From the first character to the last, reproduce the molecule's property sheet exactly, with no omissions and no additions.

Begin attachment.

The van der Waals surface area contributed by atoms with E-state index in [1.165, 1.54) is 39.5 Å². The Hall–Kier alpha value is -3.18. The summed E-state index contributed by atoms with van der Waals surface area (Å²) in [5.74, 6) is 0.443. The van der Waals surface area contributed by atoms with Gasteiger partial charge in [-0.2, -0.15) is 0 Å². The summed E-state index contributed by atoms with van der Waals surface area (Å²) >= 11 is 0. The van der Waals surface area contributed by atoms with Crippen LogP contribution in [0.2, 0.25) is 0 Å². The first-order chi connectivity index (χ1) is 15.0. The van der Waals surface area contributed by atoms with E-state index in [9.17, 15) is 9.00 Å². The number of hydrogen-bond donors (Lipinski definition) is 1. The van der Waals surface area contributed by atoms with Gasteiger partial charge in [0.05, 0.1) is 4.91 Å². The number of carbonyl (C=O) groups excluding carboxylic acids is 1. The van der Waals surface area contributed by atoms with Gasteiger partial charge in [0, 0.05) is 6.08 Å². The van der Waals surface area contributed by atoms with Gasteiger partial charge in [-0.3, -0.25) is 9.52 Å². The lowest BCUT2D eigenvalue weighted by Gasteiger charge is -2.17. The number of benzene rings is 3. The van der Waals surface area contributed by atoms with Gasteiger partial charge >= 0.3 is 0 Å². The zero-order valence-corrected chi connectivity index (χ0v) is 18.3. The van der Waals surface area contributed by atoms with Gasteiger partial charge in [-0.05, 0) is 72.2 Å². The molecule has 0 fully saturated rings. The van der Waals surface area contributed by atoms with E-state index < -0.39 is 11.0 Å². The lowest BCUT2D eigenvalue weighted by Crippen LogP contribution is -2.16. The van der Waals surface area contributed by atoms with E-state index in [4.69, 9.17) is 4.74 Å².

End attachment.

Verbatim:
The van der Waals surface area contributed by atoms with E-state index in [1.165, 1.54) is 39.5 Å². The Hall–Kier alpha value is -3.18. The summed E-state index contributed by atoms with van der Waals surface area (Å²) in [5.74, 6) is 0.443. The van der Waals surface area contributed by atoms with Gasteiger partial charge in [-0.2, -0.15) is 0 Å². The summed E-state index contributed by atoms with van der Waals surface area (Å²) >= 11 is 0. The van der Waals surface area contributed by atoms with Crippen LogP contribution in [0.2, 0.25) is 0 Å². The first-order chi connectivity index (χ1) is 15.0. The van der Waals surface area contributed by atoms with E-state index in [9.17, 15) is 9.00 Å². The number of hydrogen-bond donors (Lipinski definition) is 1. The van der Waals surface area contributed by atoms with Gasteiger partial charge in [0.05, 0.1) is 4.91 Å². The number of carbonyl (C=O) groups excluding carboxylic acids is 1. The van der Waals surface area contributed by atoms with Gasteiger partial charge in [0, 0.05) is 6.08 Å². The van der Waals surface area contributed by atoms with Gasteiger partial charge in [-0.3, -0.25) is 9.52 Å². The lowest BCUT2D eigenvalue weighted by Gasteiger charge is -2.17. The number of benzene rings is 3. The van der Waals surface area contributed by atoms with Gasteiger partial charge >= 0.3 is 0 Å². The zero-order valence-corrected chi connectivity index (χ0v) is 18.3. The van der Waals surface area contributed by atoms with Gasteiger partial charge in [-0.05, 0) is 72.2 Å². The molecule has 0 fully saturated rings. The van der Waals surface area contributed by atoms with E-state index < -0.39 is 11.0 Å². The lowest BCUT2D eigenvalue weighted by Crippen LogP contribution is -2.16. The van der Waals surface area contributed by atoms with E-state index in [4.69, 9.17) is 4.74 Å².